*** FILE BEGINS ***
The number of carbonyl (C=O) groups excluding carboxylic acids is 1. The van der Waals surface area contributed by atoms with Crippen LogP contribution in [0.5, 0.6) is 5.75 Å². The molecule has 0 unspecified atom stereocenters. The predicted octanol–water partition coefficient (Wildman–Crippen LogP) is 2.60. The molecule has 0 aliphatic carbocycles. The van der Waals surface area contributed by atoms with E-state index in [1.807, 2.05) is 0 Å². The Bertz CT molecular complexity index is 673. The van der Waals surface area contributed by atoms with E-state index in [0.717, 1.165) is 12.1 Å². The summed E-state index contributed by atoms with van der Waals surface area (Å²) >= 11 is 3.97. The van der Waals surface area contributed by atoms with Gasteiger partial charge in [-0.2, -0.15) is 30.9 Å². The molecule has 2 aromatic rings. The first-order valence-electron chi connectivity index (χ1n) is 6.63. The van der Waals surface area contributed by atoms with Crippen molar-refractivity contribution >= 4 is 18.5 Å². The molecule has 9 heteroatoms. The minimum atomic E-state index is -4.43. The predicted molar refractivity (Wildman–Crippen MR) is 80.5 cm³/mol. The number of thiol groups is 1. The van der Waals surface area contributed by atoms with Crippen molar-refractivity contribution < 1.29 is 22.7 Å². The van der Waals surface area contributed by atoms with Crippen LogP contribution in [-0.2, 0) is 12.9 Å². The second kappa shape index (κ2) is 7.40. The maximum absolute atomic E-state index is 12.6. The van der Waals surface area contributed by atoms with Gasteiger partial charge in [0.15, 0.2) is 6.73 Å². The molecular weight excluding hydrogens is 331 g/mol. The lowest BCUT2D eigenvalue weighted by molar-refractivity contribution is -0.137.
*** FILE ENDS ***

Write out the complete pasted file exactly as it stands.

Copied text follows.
The number of carbonyl (C=O) groups excluding carboxylic acids is 1. The van der Waals surface area contributed by atoms with Crippen LogP contribution in [0.5, 0.6) is 5.75 Å². The molecule has 0 unspecified atom stereocenters. The predicted octanol–water partition coefficient (Wildman–Crippen LogP) is 2.60. The molecule has 0 aliphatic carbocycles. The van der Waals surface area contributed by atoms with E-state index in [1.807, 2.05) is 0 Å². The Bertz CT molecular complexity index is 673. The van der Waals surface area contributed by atoms with E-state index in [0.717, 1.165) is 12.1 Å². The summed E-state index contributed by atoms with van der Waals surface area (Å²) >= 11 is 3.97. The van der Waals surface area contributed by atoms with Gasteiger partial charge in [-0.2, -0.15) is 30.9 Å². The molecule has 2 aromatic rings. The first-order valence-electron chi connectivity index (χ1n) is 6.63. The van der Waals surface area contributed by atoms with Crippen molar-refractivity contribution >= 4 is 18.5 Å². The molecule has 9 heteroatoms. The minimum atomic E-state index is -4.43. The predicted molar refractivity (Wildman–Crippen MR) is 80.5 cm³/mol. The number of thiol groups is 1. The van der Waals surface area contributed by atoms with Crippen molar-refractivity contribution < 1.29 is 22.7 Å². The van der Waals surface area contributed by atoms with Crippen LogP contribution in [-0.2, 0) is 12.9 Å². The second kappa shape index (κ2) is 7.40. The maximum absolute atomic E-state index is 12.6. The van der Waals surface area contributed by atoms with Gasteiger partial charge in [0.15, 0.2) is 6.73 Å². The molecular weight excluding hydrogens is 331 g/mol. The lowest BCUT2D eigenvalue weighted by molar-refractivity contribution is -0.137.